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Advaita and Discipline
As time passes and I watch seekers dance with the marriage of advaita, meditation and celebration that I teach, further insights arise.
Spiritual growth requires effort and discipline as the foundation for the conscious let go into the flow of isnesss, that is the essential application of advaita in life.
Surrender to whatever happens in less conscious seekers is likely to involve resignation to unconsciousness and limitation. Conscious surrender to life is actually only possible for those who have developed more consciousness through the discipline of remaining conscious every moment in all situations. This essential preparation for surrender involves the ego choosing to live each moment more consciously; until consciousness has grown sufficiently to manage this spontaneously.
For seekers who have not yet passed through this discipline, the invitation of advaita to let life live you will have less helpful results. For the seeker's ego must make every possible effort to live more consciously, and be achieving some success is this endeavour, before conscious surrender is really possible.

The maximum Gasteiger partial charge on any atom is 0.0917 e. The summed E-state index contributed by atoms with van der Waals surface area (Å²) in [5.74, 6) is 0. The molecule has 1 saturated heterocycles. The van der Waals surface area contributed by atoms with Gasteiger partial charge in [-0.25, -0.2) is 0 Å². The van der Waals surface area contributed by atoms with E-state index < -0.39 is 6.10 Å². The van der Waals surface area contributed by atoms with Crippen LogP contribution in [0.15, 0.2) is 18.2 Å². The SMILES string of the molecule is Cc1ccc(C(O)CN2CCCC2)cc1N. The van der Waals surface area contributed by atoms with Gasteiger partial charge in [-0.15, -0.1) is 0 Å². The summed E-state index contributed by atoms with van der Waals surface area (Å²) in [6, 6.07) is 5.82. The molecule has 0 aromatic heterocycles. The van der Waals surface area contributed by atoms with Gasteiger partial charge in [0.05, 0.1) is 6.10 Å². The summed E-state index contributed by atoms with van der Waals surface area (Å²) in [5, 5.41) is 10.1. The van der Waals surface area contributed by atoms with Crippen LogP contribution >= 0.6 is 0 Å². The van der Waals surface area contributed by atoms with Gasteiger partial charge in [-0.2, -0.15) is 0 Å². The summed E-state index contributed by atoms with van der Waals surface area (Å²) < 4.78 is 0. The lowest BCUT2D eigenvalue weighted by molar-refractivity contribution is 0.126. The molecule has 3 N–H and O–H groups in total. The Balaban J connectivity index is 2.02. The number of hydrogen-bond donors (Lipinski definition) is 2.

Nowadays I still teach advaita as the context that all ego-based effort occurs in. For in reality there is only divine will managing every individual ego, and the entire functioning of every detail of all existence.
Yet divine will requires your totality of individual effort to live each moment more consciously, before it reveals itself as the only real doer. This understanding avoids the limitations of meditation (unnecessary ego burden and responsibility) and of advaita (unverified belief in truth, resignation, and let go into unconsciousness).
The present popularity of advaita-based teachings, that are not supported by the discipline of conscious living and being, have left many seekers confused. The antidote is simple: Make every possible effort to grow in consciousness, while understanding that it's really all just a play of divine will. And that even your individual ego, which requires positive development through discipline, is also a reflection of the only power there is: The power of the One. This allows you to have your cake and eat it too: by fully engaging in self-improvement and ego-based discipline, in the playful context of understanding that it's all just the mysterious unfolding of the cosmic Leela.
Even your very special individuality and ego is nothing but a play of the One.